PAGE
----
Exploring Attitude Strength without Elaboration: Research and Results

Prior research has established what is known as implicit self-theories, which are individuals’ lay beliefs about the malleability of their own personal traits. Research on the implicit self-theories suggests that a type of individual is able to judge other people’s dispositional traits more quickly and easily, but hold these judgments with a lot of conviction (Chiu, Hong, and Dweck 1997). Within implicit self-theories are two distinct sub-theories – entity theory and incremental theory – that have a variety of influences on the theory holder’s information processing and judgments (Dweck, Chiu, and Hong 1995).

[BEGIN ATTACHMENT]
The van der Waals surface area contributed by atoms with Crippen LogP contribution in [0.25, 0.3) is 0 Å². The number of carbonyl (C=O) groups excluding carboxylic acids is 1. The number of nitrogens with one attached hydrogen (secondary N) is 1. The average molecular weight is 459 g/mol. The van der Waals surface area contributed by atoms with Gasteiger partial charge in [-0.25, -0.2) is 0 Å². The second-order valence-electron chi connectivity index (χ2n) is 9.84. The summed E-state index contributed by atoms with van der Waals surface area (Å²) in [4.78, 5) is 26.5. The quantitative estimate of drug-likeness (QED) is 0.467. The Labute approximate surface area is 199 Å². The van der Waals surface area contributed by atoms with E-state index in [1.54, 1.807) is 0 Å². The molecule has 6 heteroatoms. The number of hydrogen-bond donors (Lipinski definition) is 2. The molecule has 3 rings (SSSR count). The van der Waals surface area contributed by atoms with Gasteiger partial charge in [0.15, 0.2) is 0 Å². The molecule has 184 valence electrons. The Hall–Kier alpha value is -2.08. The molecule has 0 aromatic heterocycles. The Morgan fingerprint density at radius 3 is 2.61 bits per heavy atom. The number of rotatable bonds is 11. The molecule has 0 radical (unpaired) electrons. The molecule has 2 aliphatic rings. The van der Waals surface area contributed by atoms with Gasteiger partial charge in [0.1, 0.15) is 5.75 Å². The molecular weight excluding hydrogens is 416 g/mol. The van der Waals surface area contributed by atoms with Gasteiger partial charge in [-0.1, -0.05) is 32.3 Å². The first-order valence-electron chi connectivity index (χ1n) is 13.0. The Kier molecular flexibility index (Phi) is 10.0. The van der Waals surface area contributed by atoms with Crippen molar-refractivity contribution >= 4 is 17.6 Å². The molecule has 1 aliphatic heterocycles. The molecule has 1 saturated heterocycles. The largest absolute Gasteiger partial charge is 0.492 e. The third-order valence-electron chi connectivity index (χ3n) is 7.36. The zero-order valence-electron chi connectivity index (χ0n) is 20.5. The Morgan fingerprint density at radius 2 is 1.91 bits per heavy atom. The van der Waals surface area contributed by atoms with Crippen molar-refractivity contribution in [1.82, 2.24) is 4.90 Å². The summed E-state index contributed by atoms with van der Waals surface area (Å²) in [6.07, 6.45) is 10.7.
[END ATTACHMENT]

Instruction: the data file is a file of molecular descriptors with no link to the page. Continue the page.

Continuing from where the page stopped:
The distinction between the two theories (entity and incremental) is this: entity theorists (those who endorse entity theory) believe that their personality (Chiu, Hong, and Dweck 1997), intelligence (Dweck and Leggett 1988), and morality (Chiu, Dweck, Tong, and Fu 1997) traits are relatively fixed, whereas incremental theorists (those who endorse incremental theory) believe personality traits are more dynamic and malleable. Individuals who believe that these traits are fixed (entity theorists) are able to form opinions of people more easily and are more likely to place a label on other people because they believe that not only are their own personal traits fixed, but so too are the traits of others (e.g. Chiu, Hong and Dweck 1997). In other words, the implicit self-theory research suggests that individuals who believe that a person’s traits are fixed can readily (i.e. without a high level of cognitive elaboration) form strong attitudes toward other individuals. Our present research asks a more general question about how beliefs on the fixed or malleable nature of self-traits influence attitude formation processes toward different kinds of targets, particularly toward brands and products. We hypothesized that effortful thinking may be sufficient for individuals to form strong attitudes about things, including but not limited to brands and products, but it is not necessary to form strong attitudes. In other words, if individuals are given information about a brand, consumers with different beliefs will require varying levels of information and evaluation before they are able to form, and be certain about and confident in, their attitudes towards that brand.